CHICAGO –Motor Co.’s investment in a Chicago-area supplier park, as well as its manufacturing facility here, will result in 400 to 600 more jobs than originally expected, the auto maker’s top executive says.
Initial estimates called for about 1,000 jobs to be added.
Chairman Bill, speaking at a meeting of the Economic Club of Chicago, says the new job figures will bring Ford’s Chicago-area employment to 5,400 workers.
The 155-acre (63-ha) supplier campus will support new, more flexible operations at its Chicago Assembly plant, located a half-mile (0.8 km) down the road. Chicago Assembly, which previously produced the Ford Taurus and Mercury Sable, is tooling up to start production this year of the Ford Five Hundred and Freestyle and Mercury Montego.
The more flexible facility will be able to produce up to eight models on two separate architectures, Bill Ford says.
He pairs the announcement of the additional jobs with an impassioned defense of the domestic automotive industry in its role as “the engine that drives the economy.”
“Those who have written off the domestic auto industry as irrelevant or ineffective aren’t paying attention,” Bill Ford says.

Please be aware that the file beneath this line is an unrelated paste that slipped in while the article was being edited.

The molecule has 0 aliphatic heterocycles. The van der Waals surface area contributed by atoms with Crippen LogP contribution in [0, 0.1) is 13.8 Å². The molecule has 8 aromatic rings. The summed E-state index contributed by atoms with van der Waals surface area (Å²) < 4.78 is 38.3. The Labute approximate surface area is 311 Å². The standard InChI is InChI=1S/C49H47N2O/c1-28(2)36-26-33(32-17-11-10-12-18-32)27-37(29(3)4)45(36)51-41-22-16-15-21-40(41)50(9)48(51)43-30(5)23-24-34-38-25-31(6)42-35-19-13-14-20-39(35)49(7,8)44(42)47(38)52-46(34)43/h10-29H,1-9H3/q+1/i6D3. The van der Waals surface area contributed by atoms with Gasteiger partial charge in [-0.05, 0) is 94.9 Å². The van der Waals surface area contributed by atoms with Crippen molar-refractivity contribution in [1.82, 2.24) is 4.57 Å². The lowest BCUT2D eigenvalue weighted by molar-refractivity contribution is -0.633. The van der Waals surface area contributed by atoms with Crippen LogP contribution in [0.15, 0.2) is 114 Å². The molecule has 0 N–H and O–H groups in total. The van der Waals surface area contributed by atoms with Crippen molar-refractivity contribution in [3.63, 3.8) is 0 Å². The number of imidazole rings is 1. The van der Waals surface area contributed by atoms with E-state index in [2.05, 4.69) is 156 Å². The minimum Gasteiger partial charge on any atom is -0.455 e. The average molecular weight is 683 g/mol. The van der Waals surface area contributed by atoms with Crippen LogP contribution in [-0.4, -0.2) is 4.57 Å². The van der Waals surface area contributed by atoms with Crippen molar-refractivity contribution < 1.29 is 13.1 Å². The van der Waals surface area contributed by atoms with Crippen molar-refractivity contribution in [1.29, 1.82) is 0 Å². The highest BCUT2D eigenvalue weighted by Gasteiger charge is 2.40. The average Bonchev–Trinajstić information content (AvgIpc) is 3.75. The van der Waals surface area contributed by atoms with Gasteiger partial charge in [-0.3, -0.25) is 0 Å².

He rattles off a list of evidence speaking to the importance of an industry he says once was viewed as “the dinosaur of the rust belt”:
- The auto industry accounts for 5% of total U.S. jobs, creating seven spin-off positions for every direct worker.
- It accounts for 4% of the gross domestic product.
- It spends more on research and development than any other manufacturing sector.
- It is the single biggest purchaser of many raw materials.
“And unlike the transplants, the money we earn in this country stays in this country,” says Bill Ford.
This defense comes as Ford aims to rebuild its stature in the U.S. market, something being addressed through some 65 new-product introductions among Ford’s various brands over the next five years.
This won’t come without a fair share of challenges. Among the largest, Bill Ford says, will be rebuilding the company’s credibility after a few dismal years kicked off by the Firestone tire scandal.
Another factor working against it is mounting healthcare costs for employees and retirees. Bill Ford says the auto maker spends more on healthcare than steel.